Will, the smiling little boy looking at the camera. I am holding a baby.

I don’t think Will was born mentally challenged. I held a strong suspicion that Will’s retardation was the fault of his abusive father’s powerful hands.

Some cultures permit physical discipline against a child. But the practice of spanking typically lands on the buttocks. Will’s father’s thick hands landed on the back of his head frequently, with unchecked force.

I never shared this opinion with any of the family elders. The subject of Will’s condition is taboo among the family. No one talks about Will’s inability to meet life’s rudimentary mile stones, or how he be gotten such a limiting existence. The family was silenced then, and persisted in its silence today.

Dishes began to arrive at our lunch table. When big plates of duck and chicken arrived at our table, those who knew better will immediately steer clear of the lazy Susan. Will will spin the lazy Susan with dangerous speed, and stop abruptly to settle the duck or chicken in front of him. He will proceed to grab the pieces of meat with both bare hands, and devour them like a starved caveman.

I have only known Will to eat duck and chicken at Chinese restaurants. When my aunt and I tried to coax him into eating some vegetables, he shook his head violently.

As the meal winded down, the family traded in feverish eating for leisurely paced eating and friendly chats.

Just as we chatted happily, Will pushed a hand up in the air, and announced, “Can we get the check? I am done eating. I want to go home now.”

My father looked at him, and teased, “You want the check?Are you paying?”

Will’s face broke into a big smile, his dimples on full display, and sheepishly shook his head

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Mother’s Day Madness

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I was really mad with a bottle of ice tea!

For the past two days, I attacked at it like a frantic baboon…it refused to open.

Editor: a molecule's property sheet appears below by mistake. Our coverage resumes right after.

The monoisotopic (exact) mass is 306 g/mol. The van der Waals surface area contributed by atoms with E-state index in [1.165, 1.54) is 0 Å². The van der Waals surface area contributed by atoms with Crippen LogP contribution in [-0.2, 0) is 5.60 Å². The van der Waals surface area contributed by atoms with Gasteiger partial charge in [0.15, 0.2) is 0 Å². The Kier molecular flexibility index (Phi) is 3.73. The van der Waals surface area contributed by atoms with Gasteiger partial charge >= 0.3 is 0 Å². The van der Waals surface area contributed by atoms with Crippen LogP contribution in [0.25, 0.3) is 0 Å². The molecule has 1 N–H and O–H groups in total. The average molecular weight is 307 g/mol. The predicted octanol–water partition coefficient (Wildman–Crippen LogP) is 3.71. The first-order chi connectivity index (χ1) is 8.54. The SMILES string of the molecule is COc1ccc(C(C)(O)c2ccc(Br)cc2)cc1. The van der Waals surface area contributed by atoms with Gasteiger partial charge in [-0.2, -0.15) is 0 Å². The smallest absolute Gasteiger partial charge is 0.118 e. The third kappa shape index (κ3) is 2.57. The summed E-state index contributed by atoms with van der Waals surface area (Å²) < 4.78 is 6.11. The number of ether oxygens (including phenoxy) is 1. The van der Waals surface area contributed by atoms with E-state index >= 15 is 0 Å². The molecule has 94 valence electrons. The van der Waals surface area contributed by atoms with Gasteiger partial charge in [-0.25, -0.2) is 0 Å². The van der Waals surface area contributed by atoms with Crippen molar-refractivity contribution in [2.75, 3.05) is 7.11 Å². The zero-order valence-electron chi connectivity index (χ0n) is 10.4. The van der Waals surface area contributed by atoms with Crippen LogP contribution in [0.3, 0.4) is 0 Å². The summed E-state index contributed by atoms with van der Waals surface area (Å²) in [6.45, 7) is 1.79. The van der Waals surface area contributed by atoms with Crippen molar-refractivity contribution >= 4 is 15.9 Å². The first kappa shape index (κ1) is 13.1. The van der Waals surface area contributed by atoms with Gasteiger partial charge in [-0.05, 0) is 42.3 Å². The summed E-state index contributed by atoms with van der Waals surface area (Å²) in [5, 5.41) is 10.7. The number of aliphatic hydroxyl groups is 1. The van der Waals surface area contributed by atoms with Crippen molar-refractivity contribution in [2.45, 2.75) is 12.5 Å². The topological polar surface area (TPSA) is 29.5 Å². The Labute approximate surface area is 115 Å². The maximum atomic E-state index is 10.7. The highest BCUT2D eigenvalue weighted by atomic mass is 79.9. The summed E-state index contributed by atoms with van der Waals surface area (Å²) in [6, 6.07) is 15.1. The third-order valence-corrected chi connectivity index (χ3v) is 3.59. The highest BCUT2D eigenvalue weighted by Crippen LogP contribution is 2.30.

I first took it to a local park with me to watch my kids’ volleyball practice. But instead of sipping tea and enjoying the games, I kept twisting at it with all my might, until my fingers were raw and pink. The cursed cap won’t budge. I grew ever more pissed off (and thirsty) during the volleyball practice.

Last night, just when I opened the fridge to start making dinner, I saw that bottle of ice tea sitting there, and wanted to drink it.

Stubborn fool!! (The bottle, not me.) My fingers turned raw and pink again. I shook my hand to ease the pain.

Then I remembered that I have this special lid opener tool.

Lid Opener

My husband had brought it for me about a year ago to compensate for my weak arms. At the time, I had chided him when he presented it to me. “I don’t need this! I know how to open bottles!” I had said defensively to him.

Well, last evening, I searched desperately for it, opening this and that drawer. I found it.

I strapped the belt on the cap, pulled to tighten it, and twisted the handle. Epic fail.

The cap is too small for the tool. The belt couldn’t fit around the cap tight enough to do the job.

Aaahhh… I stomped my foot and punched the air around my kitchen.

My unsympathetic 10-year-old giggled from the family room, and said, “You still can’t open it, huh.”

Then my 13-year-old just walked into the kitchen to raid the fridge. She took note of the two of us, and said, “What’s happening?”

“She still can’t open that bottle! It has been two days.” 10-year-old laughing.

The 13-year-old closed the fridge door, took the bottle, twisted it OPEN, put it down, said, “Here you go.”

10-year-old exploded into an obnoxious laughter. But I wasn’t laughing. I was in a state of shock.


How did this happen? I was the one who always twisted the bottles open for them.